Indoctrination vs Education: A Debate on Religion Taught in Schools

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Religion being taught in schools has been regarded as a violation of church and state since the beginning of the 20th century, but have we been avoiding a subject that is needed in public school just as much as any other humanity? I am not talking about indoctrinating children; I am taking about learning the cultural systems of varied religious groups in order to better understand the people within America, and the world. But can religion be taught objectively, as Abington Township v. Schempp endorses, or will teachers use this subject to oppress social groups that have opposing beliefs?

Why should we teach religion in the first place? America has been known as a religious refuge and thus is well-rounded when it comes to diversity but are Americans aware of their fellow citizens cultural beliefs? Research has shown that the majority of Americans are religiously illiterate. This is alarming considering how important religion is to foreign policy in the United States. Religion is a key factor to understanding each other and understanding leads to a more tolerant population which is in everyone’s best interest. Joseph Laycock, a graduate from Harvard Divinity School, believes it is vital to teach religion in schools. Laylock points out in his article that although Abington Township v. Schempp had banned Bible readings in public school Justice Clark stated that one’s education is not complete without the study of comparative religion.

“Religious literacy is essential for the smooth functioning of a pluralistic democracy in a shrinking world. The issue is not only understanding the world “out there,” beyond American shores, but also understanding our own society, which is increasingly religiously diverse.” Mark A. Chancey

Many people are wary of teaching religion in school, and believe that the First Amendment prohibits the inclusion of religion in any way. Because of how the Supreme Court has ruled in the past on cases relating to religion and public education, state school officials do not want to face the challenge of integrating religious history and practice into the course work and would rather exclude it then risk facing a costly lawsuit. So how do you effectively incorporate religious courses without crossing the constitutional line by promoting certain religious perspectives over others and religion over non-religion? Mark A. Chancey who conducted a survey of Texas Bible classes in public schools for the Texas Freedom Network Education Fund found that many schools achieved this blend of religion and school by:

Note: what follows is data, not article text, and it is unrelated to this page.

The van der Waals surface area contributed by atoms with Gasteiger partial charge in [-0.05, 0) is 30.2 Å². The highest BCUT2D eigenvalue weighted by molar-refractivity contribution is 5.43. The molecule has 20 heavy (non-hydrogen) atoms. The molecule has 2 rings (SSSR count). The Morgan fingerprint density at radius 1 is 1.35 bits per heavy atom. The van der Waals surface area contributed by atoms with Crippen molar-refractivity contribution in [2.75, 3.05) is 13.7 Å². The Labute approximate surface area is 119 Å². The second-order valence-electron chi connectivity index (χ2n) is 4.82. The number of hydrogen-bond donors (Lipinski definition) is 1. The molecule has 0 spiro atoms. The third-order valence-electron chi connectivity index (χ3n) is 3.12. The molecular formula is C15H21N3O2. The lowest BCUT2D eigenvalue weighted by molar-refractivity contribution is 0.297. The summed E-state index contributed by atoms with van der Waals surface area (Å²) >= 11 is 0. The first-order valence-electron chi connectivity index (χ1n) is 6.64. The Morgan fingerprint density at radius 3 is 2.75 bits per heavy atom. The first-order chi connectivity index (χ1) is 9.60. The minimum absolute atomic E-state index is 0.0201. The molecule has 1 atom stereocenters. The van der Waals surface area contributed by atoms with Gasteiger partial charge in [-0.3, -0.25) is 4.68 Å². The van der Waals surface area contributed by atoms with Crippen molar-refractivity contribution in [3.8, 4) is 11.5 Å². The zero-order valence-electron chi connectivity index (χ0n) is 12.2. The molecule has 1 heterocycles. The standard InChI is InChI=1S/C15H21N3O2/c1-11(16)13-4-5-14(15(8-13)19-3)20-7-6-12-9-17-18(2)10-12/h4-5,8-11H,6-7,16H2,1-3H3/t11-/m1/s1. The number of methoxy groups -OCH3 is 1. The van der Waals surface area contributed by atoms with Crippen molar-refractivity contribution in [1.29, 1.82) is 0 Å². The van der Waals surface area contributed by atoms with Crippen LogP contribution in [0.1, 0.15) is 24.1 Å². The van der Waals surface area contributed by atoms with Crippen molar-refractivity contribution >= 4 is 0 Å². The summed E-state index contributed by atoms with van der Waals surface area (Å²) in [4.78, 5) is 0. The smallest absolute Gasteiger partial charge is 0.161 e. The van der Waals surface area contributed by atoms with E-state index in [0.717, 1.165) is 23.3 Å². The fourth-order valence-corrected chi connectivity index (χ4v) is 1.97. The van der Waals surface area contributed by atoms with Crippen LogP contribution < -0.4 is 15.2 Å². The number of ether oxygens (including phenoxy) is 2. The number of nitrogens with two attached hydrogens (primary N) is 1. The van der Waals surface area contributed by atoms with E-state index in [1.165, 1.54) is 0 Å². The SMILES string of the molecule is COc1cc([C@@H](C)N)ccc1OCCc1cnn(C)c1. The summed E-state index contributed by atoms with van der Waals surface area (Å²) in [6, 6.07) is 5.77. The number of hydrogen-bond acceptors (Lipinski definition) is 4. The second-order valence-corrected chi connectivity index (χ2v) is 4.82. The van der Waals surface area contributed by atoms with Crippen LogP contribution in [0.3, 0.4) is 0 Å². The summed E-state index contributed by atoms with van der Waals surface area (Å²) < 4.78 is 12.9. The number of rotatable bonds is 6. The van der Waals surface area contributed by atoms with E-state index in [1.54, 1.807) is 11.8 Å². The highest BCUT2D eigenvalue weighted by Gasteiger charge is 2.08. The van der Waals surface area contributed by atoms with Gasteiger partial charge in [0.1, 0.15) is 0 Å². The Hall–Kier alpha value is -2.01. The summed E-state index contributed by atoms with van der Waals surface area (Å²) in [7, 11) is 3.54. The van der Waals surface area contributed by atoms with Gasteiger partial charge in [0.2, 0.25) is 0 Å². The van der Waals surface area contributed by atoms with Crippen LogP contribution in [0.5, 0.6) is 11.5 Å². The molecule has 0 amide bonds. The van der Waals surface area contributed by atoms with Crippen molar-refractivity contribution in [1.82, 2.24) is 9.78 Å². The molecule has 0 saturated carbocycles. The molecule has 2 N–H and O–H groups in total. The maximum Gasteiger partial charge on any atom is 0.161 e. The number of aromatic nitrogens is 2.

• Relying on resources informed by a broad range of biblical scholarship, not just the scholars of one particular religious community.
  • Informing students about the unique features of the Bibles of different traditions (Jewish, Roman Catholic, Protestant, and Eastern Orthodox).
  • Being intentional in exposing students to biblical translations associated with different religious traditions.
  • Being sensitive to the different ways various religious communities have interpreted particular passages and did not present one tradition’s interpretation as normative.
  • Recognizing the importance of biblical texts as ancient historical sources without lapsing into a tone of assumed historicity.
  • Discussing the Bible’s moral and theological claims without presenting them as authoritative for the students.
  • Recognizing that the Bible is not a science textbook.
  • Treating Judaism as a religion in its own right and not merely as the foil or background for Christianity.

Creating a curriculum that focusses on these points will achieve the goal of creating an electorate that is religiously literate without crossing the court’s interpretation of separation of church and state.

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Still though people are opponents to teaching religion in schools. In the past groups used the image of Christ as a white man to advance their social and political agenda. Many people fear that if religion becomes a part the public school’s curriculum that I teachers will use it in the same way. Others believe it will infringe on a parents right to guide the religious practices and views of their child. And the fear of legal intervention because of crossing a line drawn by the court system.

These fears are all valid but ultimately should not be of great concern. A large portion of the United States concerns itself with equality and would not be silent if such an event happened. Teaching religious curriculum in school is not a way to “indoctrinate” but to “educate” and would not overstep into the parents right to rear its child in a certain manner. Finally as long as schools stay within the guidelines drawn by Chancey they should have no problem with creating a religion class as a part of their required courses.

Learning religion in public schools is as necessary as history in understanding the world, past and present events, and each other. To ignore it because the fear of offending someone is an injustice to the students in America that are already well behind in religious literacy. Religious education must include information about all the world’s religions, and about atheism as well and should not avoid mentioning problems in religious beliefs in order to properly and rightfully inform students.  Children benefit from seeing all sides of an argument.

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